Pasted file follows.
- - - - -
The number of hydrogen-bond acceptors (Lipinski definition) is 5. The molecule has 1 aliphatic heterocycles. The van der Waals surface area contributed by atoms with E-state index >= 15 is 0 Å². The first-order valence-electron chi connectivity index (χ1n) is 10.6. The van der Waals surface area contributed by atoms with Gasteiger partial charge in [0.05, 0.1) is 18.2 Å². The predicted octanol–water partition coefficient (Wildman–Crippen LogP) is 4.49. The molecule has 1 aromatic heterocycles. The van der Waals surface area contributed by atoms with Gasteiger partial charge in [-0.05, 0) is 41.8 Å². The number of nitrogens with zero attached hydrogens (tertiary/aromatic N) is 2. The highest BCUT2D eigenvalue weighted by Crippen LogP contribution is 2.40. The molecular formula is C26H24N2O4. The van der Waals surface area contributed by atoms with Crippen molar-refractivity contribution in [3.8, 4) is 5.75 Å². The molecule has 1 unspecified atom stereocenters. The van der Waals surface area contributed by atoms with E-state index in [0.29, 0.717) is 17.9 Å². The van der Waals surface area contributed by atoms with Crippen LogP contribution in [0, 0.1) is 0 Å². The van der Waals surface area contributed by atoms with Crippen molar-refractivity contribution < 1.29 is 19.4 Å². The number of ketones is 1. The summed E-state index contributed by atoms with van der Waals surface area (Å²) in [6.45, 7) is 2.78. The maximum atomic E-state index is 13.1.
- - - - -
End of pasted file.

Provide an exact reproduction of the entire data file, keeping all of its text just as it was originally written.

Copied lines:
The number of hydrogen-bond acceptors (Lipinski definition) is 5. The molecule has 1 aliphatic heterocycles. The van der Waals surface area contributed by atoms with E-state index >= 15 is 0 Å². The first-order valence-electron chi connectivity index (χ1n) is 10.6. The van der Waals surface area contributed by atoms with Gasteiger partial charge in [0.05, 0.1) is 18.2 Å². The predicted octanol–water partition coefficient (Wildman–Crippen LogP) is 4.49. The molecule has 1 aromatic heterocycles. The van der Waals surface area contributed by atoms with Gasteiger partial charge in [-0.05, 0) is 41.8 Å². The number of nitrogens with zero attached hydrogens (tertiary/aromatic N) is 2. The highest BCUT2D eigenvalue weighted by Crippen LogP contribution is 2.40. The molecular formula is C26H24N2O4. The van der Waals surface area contributed by atoms with Crippen molar-refractivity contribution in [3.8, 4) is 5.75 Å². The molecule has 1 unspecified atom stereocenters. The van der Waals surface area contributed by atoms with E-state index in [0.29, 0.717) is 17.9 Å². The van der Waals surface area contributed by atoms with Crippen LogP contribution in [0, 0.1) is 0 Å². The van der Waals surface area contributed by atoms with Crippen molar-refractivity contribution < 1.29 is 19.4 Å². The number of ketones is 1. The summed E-state index contributed by atoms with van der Waals surface area (Å²) in [6.45, 7) is 2.78. The maximum atomic E-state index is 13.1.